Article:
Is this the year of the
Valeant Pharmaceuticals International turnaround? Will the
embattled drugmaker’s largest investors finally be
rewarded for their patience? It’s starting to look
like a possibility. On Tuesday, Valeant saw its stock surge 7
percent, closing at $16.42, in the wake of announcements that
it’s selling several assets for more than $2
billion. Valeant said it will use the proceeds to permanently
repay term loan debt. On Tuesday the company revealed that it
would sell its AcneFree, AMBI, and CeraVe skincare brands to
L’Oréal; the day before it said it would
unload its equity interests in Dendreon Pharmaceuticals to
Sanpower Group Co., a privately owned conglomerate in China.
Shares of Valeant are now up nearly 15 percent for the year
after dropping about 84 percent in 2016. At the end of the
third quarter of last year, its three biggest shareholders were
Pershing Square Capital Management,
Paulson & Co., and
ValueAct Capital Management.
PointState Capital was the fifth-largest shareholder.
Shares of activist favorite Chipotle Mexican Grill jumped
almost 5 percent on Tuesday, to close at $414.48, after the
casual Mexican dining chain reported that same-store sales
climbed 14.7 percent in December. This could be a signal that
customers are finally returning to the embattled company
following its food poisoning problems. Same-store sales had
declined by 1.4 percent in November and 20.2 percent in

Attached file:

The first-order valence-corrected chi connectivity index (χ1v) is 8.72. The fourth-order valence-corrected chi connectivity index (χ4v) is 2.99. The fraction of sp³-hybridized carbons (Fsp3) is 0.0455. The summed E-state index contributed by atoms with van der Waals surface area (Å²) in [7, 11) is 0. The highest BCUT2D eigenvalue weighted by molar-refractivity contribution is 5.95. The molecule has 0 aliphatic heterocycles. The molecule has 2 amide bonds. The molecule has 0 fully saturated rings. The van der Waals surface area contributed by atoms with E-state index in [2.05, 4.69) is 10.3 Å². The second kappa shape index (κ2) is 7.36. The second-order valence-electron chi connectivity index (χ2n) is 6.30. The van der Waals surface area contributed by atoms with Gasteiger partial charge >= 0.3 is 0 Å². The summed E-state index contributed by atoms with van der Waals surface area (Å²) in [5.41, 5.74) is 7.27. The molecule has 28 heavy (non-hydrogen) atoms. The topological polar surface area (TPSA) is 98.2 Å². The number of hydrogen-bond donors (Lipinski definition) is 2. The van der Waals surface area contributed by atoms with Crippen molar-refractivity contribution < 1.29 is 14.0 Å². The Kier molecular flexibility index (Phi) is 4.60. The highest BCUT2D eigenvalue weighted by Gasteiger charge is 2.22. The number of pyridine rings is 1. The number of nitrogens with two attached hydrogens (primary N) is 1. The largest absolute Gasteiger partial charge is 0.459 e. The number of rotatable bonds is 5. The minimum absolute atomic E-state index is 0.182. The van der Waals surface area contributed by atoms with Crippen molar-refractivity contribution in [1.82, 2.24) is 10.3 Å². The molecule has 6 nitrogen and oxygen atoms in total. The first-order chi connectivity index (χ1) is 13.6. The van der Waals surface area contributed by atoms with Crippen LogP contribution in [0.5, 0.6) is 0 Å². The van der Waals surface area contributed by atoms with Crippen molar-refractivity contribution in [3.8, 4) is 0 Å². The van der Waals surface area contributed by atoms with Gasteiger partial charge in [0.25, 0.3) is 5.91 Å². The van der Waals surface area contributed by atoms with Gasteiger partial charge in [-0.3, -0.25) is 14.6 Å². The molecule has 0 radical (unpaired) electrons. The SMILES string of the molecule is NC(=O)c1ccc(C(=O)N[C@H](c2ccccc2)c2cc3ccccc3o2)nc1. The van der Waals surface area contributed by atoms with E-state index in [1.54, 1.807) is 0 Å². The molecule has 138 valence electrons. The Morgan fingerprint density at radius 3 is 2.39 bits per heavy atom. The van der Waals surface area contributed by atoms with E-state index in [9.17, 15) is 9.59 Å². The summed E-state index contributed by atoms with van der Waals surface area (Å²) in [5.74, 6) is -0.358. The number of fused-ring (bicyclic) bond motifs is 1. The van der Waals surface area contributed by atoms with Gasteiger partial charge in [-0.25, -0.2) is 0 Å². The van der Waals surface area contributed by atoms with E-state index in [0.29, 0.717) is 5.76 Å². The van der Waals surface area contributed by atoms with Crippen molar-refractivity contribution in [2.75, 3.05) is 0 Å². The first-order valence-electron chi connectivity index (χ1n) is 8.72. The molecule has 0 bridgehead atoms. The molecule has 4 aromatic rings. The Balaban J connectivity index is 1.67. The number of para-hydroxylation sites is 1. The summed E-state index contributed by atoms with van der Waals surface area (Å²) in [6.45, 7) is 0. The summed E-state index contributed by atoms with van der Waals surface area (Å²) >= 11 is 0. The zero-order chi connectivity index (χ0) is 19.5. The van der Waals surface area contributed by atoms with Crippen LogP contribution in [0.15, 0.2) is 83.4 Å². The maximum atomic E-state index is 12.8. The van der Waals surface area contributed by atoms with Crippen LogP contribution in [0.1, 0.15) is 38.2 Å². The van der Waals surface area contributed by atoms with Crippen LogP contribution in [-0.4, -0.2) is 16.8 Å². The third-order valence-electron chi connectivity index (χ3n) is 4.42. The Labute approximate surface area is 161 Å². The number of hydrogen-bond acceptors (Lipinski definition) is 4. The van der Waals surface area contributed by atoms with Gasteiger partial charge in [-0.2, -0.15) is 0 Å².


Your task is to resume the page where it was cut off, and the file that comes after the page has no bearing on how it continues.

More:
October. In late October, Pershing Square Capital Management
bought more than 2.3 million shares of Chipotle for about $407
apiece, boosting the activist hedge fund firm’s
stake to 9.9 percent. In December the chain agreed to name four
new members to its board of directors as part of a compromise
agreement with Pershing Square.
Lousy performance has consequences, a lesson that employees
at Odey Asset Management are learning painfully. One week after
Crispin Odey’s main fund finished 2016 down 49.5
percent, the London-based firm has begun
firing staff to save money, according to the
Times. "We are saying goodbye to some of our people,"
Odey told the paper. "As always, we look to manage our costs."
Odey now manages about $8 billion. Although the firm correctly
predicted the Brexit vote, it got China wrong. "We
didn’t anticipate that the Chinese would reflate
like they did last year," Odey reportedly said.
The average hedge fund gained 5.34 percent last year,
according to eVestment, a sharp rebound from the 0.72 percent
loss for 2015. "All major hedge fund segments produced positive
returns in 2016," the hedge fund scorekeeper says in a new
report. Energy was the top strategy, gaining 11.5 percent in
2016 after losing 7.82 percent the previous year. Event-driven
and activist hedge funds posted an average gain of 10.43
percent, making them the second-best-performing sector.
Drilling down geographically, Brazil-focused hedge funds surged
33.29 percent. However, they came up short of their high-water
mark after losing 31.23 percent in 2015.